Walking into the office today on Friday, February 10, 2017 has been interesting.
Our email inboxes and voice messages are piling up with concerns, complaints, frustration and fury from customers. But it’s not something we did. It seems to be something that LinkedIn has done.
The Drop in Scores & The Concerns from Users
From Singapore to San Francisco, New York to the Netherlands, the data seems to be similar: many users have experienced approximately a 7% drop in their SSI scores.
Has this happened to you?
Here is the main question that users and customers are asking:
Why is my score dropping when I’m not doing anything different?
Think about it: you have a score of 90, you’ve worked hard to get there, and then all of a sudden, the score drops.
For some users, this event marks the 4th or 5th time that they’ve seen their scores drop. They’re writing to ask me, “what’s the point of using the SSI as a success metric?”.
LinkedIn has done an excellent job in marketing the SSI score as an important KPI for social selling adoption. Companies, especially those using LinkedIn Sales Navigator, have made a monetary investment and use the SSI in their basket of success KPIs. But is it accurate?
The Good, Bad & Ugly of the SSI
The SSI is a great way to track the overall social activities one needs to execute on LinkedIn. Developing relationships, finding people, engaging with insightful content, etc. are all key things that should be done daily to boost social adoption and serve our buyers.
But, it can’t be the only way to measure social selling success.
Enabling LinkedIn usage must be a part of a broader digital strategy with sales impact at the center.
Play a Game Without Knowing the Rules?
“Unless this is a LinkedIn product glitch,” one sales leader remarked, “using the LinkedIn SSI score is like playing a game without knowing the rules”.
Another sales enablement leader left a voice message that said, “I’ve worked really hard in convincing everyone that Navigator is the way to go and how using the SSI is a great metric. And now this.”
While these statements are critical, they pose a genuine question on what algorithmic changes increase or negatively impact the SSI score. Without this visibility, it’s challenging to play along.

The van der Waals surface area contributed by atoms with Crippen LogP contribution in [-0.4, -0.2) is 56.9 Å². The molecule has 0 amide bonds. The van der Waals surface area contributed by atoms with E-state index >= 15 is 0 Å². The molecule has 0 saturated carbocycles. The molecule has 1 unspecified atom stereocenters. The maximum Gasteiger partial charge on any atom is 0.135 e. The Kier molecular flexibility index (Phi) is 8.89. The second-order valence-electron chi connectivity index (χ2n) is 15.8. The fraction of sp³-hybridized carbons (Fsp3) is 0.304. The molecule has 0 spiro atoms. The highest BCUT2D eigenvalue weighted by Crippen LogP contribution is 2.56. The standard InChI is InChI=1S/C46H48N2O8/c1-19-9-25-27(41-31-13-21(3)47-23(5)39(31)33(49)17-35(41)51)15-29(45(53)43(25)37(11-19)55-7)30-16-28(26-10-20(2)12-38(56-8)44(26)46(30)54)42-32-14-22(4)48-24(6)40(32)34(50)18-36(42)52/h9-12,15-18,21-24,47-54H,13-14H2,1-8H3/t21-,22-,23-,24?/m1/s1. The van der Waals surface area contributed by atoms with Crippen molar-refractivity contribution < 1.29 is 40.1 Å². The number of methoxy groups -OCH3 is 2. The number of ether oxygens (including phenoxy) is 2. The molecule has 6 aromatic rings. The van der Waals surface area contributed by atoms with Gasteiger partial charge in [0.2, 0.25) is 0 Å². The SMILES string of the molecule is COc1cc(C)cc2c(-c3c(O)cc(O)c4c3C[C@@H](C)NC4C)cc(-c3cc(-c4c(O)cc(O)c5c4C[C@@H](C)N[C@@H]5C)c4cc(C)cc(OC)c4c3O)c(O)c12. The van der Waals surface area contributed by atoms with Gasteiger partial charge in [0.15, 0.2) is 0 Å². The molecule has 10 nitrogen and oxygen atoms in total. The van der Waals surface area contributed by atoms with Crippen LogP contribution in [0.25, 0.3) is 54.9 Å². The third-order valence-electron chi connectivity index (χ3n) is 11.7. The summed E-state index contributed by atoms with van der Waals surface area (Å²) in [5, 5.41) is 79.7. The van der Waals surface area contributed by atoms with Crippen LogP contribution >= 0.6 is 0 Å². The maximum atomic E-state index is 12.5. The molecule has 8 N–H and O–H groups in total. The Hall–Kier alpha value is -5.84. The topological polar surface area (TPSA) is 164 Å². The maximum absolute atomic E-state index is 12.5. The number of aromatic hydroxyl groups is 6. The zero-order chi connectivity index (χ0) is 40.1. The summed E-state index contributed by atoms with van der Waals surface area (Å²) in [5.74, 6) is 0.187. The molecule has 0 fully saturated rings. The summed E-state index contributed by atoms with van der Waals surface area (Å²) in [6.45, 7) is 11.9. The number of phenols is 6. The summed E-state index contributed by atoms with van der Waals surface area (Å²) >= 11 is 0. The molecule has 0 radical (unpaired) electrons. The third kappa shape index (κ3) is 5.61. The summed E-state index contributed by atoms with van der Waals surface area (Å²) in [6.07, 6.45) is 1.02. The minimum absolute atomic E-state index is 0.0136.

Other Considerations: LinkedIn’s New UX
Now let’s add another layer of complexity. As sales people’s LinkedIn UX changes to the new version, access to advanced searching and saved searches will disappear with it. As this comprises a main component of one of the LinkedIn SSI score dimensions, users will experience a point drop here as well.
In fact, this has been confirmed by a senior product representative at LinkedIn.
The Measured Response
As baffling as this move is, the reality is none of us individually can convince LinkedIn to make changes.
Here’s the way I look at the usage of the LinkedIn SSI Score: it’s ONE way to measure success. The increase or decrease are good arbitrary indicators, but leeway (considering present day circumstances) should always be used.
I like the spirit of what the SSI score tries to accomplish: to gamify and quantify the usage of the right behaviors that drive long-term adoption.
The Bottom Line
Know this and know this well: this won’t be the last time LinkedIn’s SSI score will change randomly.
The point drop from the UX change alone (as mentioned above from lack of advanced search capability) will enhance the perception that LinkedIn’s goal lines are in constant flux. Only time will tell what this will mean for users’ perception of the believability and importance of the SSI score.
Overall, note that the drivers of the SSI score are a good thing – attention and focus in organizations should be to enable these through training and long-term reinforcement.
Did your score drop? Leave a comment and let us know!